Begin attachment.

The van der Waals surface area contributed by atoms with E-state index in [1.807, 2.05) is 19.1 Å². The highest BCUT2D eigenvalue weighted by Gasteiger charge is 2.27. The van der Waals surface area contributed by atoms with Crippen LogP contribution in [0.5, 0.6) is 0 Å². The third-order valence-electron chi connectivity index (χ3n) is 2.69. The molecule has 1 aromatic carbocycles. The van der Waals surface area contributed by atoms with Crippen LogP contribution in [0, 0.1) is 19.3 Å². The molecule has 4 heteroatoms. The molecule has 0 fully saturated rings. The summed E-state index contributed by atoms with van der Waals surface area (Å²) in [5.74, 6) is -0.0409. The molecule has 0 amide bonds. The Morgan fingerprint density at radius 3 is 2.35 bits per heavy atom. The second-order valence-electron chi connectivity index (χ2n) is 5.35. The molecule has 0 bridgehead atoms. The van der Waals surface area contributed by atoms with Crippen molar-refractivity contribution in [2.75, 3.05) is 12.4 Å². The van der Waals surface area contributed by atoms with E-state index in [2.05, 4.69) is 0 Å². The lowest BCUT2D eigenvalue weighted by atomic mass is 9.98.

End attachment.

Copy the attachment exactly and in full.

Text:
The van der Waals surface area contributed by atoms with E-state index in [1.807, 2.05) is 19.1 Å². The highest BCUT2D eigenvalue weighted by Gasteiger charge is 2.27. The van der Waals surface area contributed by atoms with Crippen LogP contribution in [0.5, 0.6) is 0 Å². The third-order valence-electron chi connectivity index (χ3n) is 2.69. The molecule has 1 aromatic carbocycles. The van der Waals surface area contributed by atoms with Crippen LogP contribution in [0, 0.1) is 19.3 Å². The molecule has 4 heteroatoms. The molecule has 0 fully saturated rings. The summed E-state index contributed by atoms with van der Waals surface area (Å²) in [5.74, 6) is -0.0409. The molecule has 0 amide bonds. The Morgan fingerprint density at radius 3 is 2.35 bits per heavy atom. The second-order valence-electron chi connectivity index (χ2n) is 5.35. The molecule has 0 bridgehead atoms. The van der Waals surface area contributed by atoms with Crippen molar-refractivity contribution in [2.75, 3.05) is 12.4 Å². The van der Waals surface area contributed by atoms with E-state index in [2.05, 4.69) is 0 Å². The lowest BCUT2D eigenvalue weighted by atomic mass is 9.98.